The United States Supreme Court has acknowledged the legislative right to classify. To balance the demand for equality of the laws, guaranteed in the fourteenth amendment, and the legislative right to classify, which necessarily affords different treatment for the individuals so classified, the Court scrutinizes the classification on the basis of its reasonableness. J. Tussman and J. tenBroek, The Equal Protection of the Laws, 37 Calif.L.Rev. 341, 344 (1949).

The function then of the equal protection clause, is to measure the validity of classifications created by state laws. Parham v. Hughes, 441 U.S. 347, 358, 99 S.Ct. 1742, 1749, 60 L.Ed.2d 269 (1979). To accomplish this task, the federal courts have employed a two-stage process. Initially, it is necessary to determine whether there is a suspect class disadvantaged by the subject act—a class such as alienage, race, or ancestry—or a fundamental right—such as a right of a uniquely private nature, the right to vote, the right of interstate travel, and the rights guaranteed by the first amendment. If so, strict scrutiny of the offending state act is required. Mass. Board of Retirement v. Murgia, 427 U.S. 307, 312, 96 S.Ct. 2562, 2566, 49 L.Ed.2d 520 (1976). Under this approach, the legislation must be necessary to promote a compelling state interest. Other classifications are tested on a less rigorous basis, depending on the character of the classification involved and the strength of the state interest supporting the distinction. Generally, the less rigorous standards of review are "rational basis," which asks whether the legislation which creates the classification is rationally related to a legitimate state interest, and "means" or heightened scrutiny, which asks whether the legislation is substantially related to an important governmental objective.8 A rational basis level of review will rarely render an act constitutionally infirm and is by design a deferential approach to the legislative branch of government.

To assess the right to jury trial in terms of the federal equal protection guarantee, it is first necessary to determine whether the right to jury trial in civil actions is a fundamental right under federal standards. The right has of course received constitutional sanction in the seventh amendment. Yet, the United States Supreme Court has not found it so fundamental as to require its incorporation as an essential aspect of due process in the fourteenth amendment guarantee applicable to the states.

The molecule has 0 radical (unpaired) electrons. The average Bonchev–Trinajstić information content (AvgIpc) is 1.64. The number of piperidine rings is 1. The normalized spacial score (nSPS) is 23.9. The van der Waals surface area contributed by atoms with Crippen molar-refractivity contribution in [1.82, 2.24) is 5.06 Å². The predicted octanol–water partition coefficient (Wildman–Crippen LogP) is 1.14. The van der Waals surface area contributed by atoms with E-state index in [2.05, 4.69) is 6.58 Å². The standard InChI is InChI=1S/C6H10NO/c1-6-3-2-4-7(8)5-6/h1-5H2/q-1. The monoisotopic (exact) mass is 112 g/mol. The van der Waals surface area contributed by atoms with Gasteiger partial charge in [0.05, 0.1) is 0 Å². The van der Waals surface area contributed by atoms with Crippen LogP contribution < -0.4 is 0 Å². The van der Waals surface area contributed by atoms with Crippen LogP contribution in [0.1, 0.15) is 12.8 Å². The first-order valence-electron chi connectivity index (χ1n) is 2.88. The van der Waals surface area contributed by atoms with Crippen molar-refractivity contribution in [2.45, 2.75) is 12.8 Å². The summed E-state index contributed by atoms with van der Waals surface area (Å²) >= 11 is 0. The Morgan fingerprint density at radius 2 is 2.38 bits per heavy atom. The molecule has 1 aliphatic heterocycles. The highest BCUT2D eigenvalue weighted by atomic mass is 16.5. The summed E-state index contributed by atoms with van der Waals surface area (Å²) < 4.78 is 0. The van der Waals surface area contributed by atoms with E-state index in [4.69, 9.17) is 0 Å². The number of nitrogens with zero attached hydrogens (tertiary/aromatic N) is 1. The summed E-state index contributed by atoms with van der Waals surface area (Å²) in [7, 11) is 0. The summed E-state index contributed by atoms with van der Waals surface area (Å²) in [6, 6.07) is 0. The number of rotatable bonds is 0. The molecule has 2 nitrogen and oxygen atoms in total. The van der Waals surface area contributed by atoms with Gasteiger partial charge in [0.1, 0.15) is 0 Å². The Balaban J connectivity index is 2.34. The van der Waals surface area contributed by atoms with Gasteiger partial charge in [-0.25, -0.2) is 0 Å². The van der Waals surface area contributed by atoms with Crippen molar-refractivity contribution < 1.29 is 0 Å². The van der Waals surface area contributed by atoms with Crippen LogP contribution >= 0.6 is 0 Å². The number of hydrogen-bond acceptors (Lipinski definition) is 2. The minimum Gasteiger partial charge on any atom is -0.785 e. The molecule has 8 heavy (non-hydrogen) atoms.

Furthermore, the classification of plaintiffs injured by governmental tortfeasors has never been deemed the sort of suspect or quasi-suspect category which would require the courts' heightened review. We must therefore examine the classification only in terms of its reasonableness or rational relationship to a legitimate governmental interest. Put another way, the crucial question in equal protection cases becomes "whether there is an appropriate governmental interest suitably furthered by the differential treatment." Police Dept. of Chicago v. Mosley, 408 U.S. 92, 95, 92 S.Ct. 2286, 2290, 33 L.Ed.2d 212 (1972). There can be little argument that the state has a legitimate interest in preserving its financial resources (which the Legislature apparently feels are jeopardized because of a jury's perceived inclination to dig deeper into state pockets) and in minimizing the delays and greater court costs which generally attend jury trials. Having enunciated a legitimate objective, the state need not prove that "in fact the act will promote (the legislature's objective) [but] the Equal Protection clause is satisfied by our conclusion that the Legislature could rationally have decided that (it) ... might...." Minn. v. Clover Leaf Creamery, 449 U.S. 456, 466, 101 S.Ct. 715, 725, 66 L.Ed.2d 659 (1981). We conclude that the Legislature could have rationally believed that this classification of tort victims, who cannot require a jury trial, is related to achieving the legitimate state objectives of the protection of the state treasury and the facilitation of the judicial process. Thus, La.Rev.Stat.Ann. § 13:5105 does not violate the equal protection clause of the United States Constitution. Our conclusion here, we believe, is supported by the recent federal action in Gianechini v. City of New Orleans, 459 U.S. 802, 103 S.Ct. 24, 74 L.Ed.2d 40 (1982). In that case, the United States Supreme Court dismissed an appeal "for want of a substantial federal question" which had asked that La. Rev.Stat.Ann. § 13:5105, the very statute under consideration here, be declared in violation of the equal protection provision of the United States Constitution.